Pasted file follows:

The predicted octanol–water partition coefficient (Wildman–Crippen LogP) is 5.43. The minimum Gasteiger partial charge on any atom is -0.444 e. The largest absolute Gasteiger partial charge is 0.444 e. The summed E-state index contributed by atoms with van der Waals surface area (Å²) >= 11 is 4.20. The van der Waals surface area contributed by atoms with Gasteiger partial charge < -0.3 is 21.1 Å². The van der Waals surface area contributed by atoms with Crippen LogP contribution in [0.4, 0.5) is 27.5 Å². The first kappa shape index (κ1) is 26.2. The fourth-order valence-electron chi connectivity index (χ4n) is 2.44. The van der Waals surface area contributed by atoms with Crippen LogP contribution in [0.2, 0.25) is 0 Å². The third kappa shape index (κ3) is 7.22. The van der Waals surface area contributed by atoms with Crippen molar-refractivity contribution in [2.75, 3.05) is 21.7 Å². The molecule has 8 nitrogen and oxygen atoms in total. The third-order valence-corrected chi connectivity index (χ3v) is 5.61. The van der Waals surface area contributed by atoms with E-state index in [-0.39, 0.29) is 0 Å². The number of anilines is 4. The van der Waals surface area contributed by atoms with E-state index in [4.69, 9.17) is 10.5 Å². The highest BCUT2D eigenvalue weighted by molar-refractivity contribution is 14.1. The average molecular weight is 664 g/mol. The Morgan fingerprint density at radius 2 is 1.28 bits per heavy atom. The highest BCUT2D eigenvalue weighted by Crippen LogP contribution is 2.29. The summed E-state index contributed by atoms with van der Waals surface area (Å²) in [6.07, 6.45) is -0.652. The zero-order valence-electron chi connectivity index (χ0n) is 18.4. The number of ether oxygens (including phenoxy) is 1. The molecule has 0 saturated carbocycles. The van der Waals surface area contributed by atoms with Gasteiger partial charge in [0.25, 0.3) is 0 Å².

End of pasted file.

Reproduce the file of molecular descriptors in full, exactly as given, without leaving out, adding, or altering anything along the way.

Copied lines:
The predicted octanol–water partition coefficient (Wildman–Crippen LogP) is 5.43. The minimum Gasteiger partial charge on any atom is -0.444 e. The largest absolute Gasteiger partial charge is 0.444 e. The summed E-state index contributed by atoms with van der Waals surface area (Å²) >= 11 is 4.20. The van der Waals surface area contributed by atoms with Gasteiger partial charge < -0.3 is 21.1 Å². The van der Waals surface area contributed by atoms with Crippen LogP contribution in [0.4, 0.5) is 27.5 Å². The first kappa shape index (κ1) is 26.2. The fourth-order valence-electron chi connectivity index (χ4n) is 2.44. The van der Waals surface area contributed by atoms with Crippen LogP contribution in [0.2, 0.25) is 0 Å². The third kappa shape index (κ3) is 7.22. The van der Waals surface area contributed by atoms with Crippen molar-refractivity contribution in [2.75, 3.05) is 21.7 Å². The molecule has 8 nitrogen and oxygen atoms in total. The third-order valence-corrected chi connectivity index (χ3v) is 5.61. The van der Waals surface area contributed by atoms with E-state index in [-0.39, 0.29) is 0 Å². The number of anilines is 4. The van der Waals surface area contributed by atoms with E-state index in [4.69, 9.17) is 10.5 Å². The highest BCUT2D eigenvalue weighted by molar-refractivity contribution is 14.1. The average molecular weight is 664 g/mol. The Morgan fingerprint density at radius 2 is 1.28 bits per heavy atom. The highest BCUT2D eigenvalue weighted by Crippen LogP contribution is 2.29. The summed E-state index contributed by atoms with van der Waals surface area (Å²) in [6.07, 6.45) is -0.652. The zero-order valence-electron chi connectivity index (χ0n) is 18.4. The number of ether oxygens (including phenoxy) is 1. The molecule has 0 saturated carbocycles. The van der Waals surface area contributed by atoms with Gasteiger partial charge in [0.25, 0.3) is 0 Å².